It is believed this effect occurs by exerting energy to restore, energize, and balance the energy field disturbances using hands-on or hands-off techniques (Eden 1993). The underlying concept is that sickness and disease arise from imbalances in the vital energy field. However, the existence of the energy field of the human body has not been proven scientifically and thus the effect of such therapies, which are believed to exert an effect on one’s energy field, is controversial and lies in doubt.

—Cochrane Review of Touch Therapies, quoted here

 …

Science is advanced by an open mind that seeks knowledge, while acknowledging its current limits. Science does not make assertions about what cannot be true, simply because evidence that it is true has not yet been generated. Science does not mistake absence of evidence for evidence of absence. Science itself is fluid.

—David Katz

When people became interested in alternative medicines, they asked me to help out at Harvard Medical School. I realized that in order to survive there, one had to become a scientist. So I became a scientist.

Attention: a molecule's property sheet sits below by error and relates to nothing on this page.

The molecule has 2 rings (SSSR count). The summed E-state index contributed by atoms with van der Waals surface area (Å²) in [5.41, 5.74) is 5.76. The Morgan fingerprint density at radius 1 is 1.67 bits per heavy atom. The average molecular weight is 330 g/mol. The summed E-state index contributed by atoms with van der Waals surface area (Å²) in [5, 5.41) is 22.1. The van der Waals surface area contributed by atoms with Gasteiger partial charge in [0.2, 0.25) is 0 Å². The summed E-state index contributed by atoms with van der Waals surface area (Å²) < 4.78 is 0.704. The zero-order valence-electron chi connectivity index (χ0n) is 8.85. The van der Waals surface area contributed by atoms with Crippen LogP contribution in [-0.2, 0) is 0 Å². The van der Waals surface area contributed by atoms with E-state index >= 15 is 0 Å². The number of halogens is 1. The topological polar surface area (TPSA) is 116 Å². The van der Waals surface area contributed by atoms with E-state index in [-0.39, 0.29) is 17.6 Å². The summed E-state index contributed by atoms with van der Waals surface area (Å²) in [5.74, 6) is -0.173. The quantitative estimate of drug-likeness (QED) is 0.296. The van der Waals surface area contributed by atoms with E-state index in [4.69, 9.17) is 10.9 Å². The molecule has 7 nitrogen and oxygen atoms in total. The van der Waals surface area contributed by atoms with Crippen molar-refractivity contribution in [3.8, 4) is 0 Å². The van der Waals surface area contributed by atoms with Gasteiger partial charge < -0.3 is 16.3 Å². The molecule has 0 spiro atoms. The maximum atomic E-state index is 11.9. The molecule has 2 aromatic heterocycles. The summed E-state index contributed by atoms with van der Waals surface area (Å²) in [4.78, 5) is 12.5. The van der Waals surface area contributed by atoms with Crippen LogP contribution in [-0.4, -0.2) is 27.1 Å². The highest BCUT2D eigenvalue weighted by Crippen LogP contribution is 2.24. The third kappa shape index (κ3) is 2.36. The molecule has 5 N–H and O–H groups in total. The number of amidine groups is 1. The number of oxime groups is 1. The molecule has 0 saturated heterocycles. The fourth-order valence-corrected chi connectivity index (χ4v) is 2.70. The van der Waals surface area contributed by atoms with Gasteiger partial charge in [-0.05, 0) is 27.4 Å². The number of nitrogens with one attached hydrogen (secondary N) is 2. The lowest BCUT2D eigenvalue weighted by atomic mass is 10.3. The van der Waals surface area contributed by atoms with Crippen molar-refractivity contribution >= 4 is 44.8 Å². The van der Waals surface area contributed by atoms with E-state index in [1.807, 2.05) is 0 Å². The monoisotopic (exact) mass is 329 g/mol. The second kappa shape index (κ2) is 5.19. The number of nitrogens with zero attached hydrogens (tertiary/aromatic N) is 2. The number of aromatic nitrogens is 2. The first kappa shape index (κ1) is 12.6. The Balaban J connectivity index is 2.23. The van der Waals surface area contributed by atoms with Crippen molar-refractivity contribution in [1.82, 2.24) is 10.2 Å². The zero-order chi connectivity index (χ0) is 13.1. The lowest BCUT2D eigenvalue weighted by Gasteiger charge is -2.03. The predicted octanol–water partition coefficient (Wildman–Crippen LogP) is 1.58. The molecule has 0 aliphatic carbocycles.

—Ted Kaptchuk, quoted here.

 …It seems that the decision concerning acceptance of evidence (either in medicine or religion) ultimately reflects the beliefs of the person that exist before all arguments and observation.

 —Ted Kaptchuk, quoted here.

Together they betray a misunderstanding of science that is common not only to “CAM” apologists, but to many academic medical researchers. Let me explain. (more…)

Posted in: Basic Science, Book & movie reviews, Clinical Trials, Energy Medicine, Faith Healing & Spirituality, Homeopathy, Medical Academia, Science and Medicine

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Adventures in defending science-based medicine in cancer journals: Energy chelation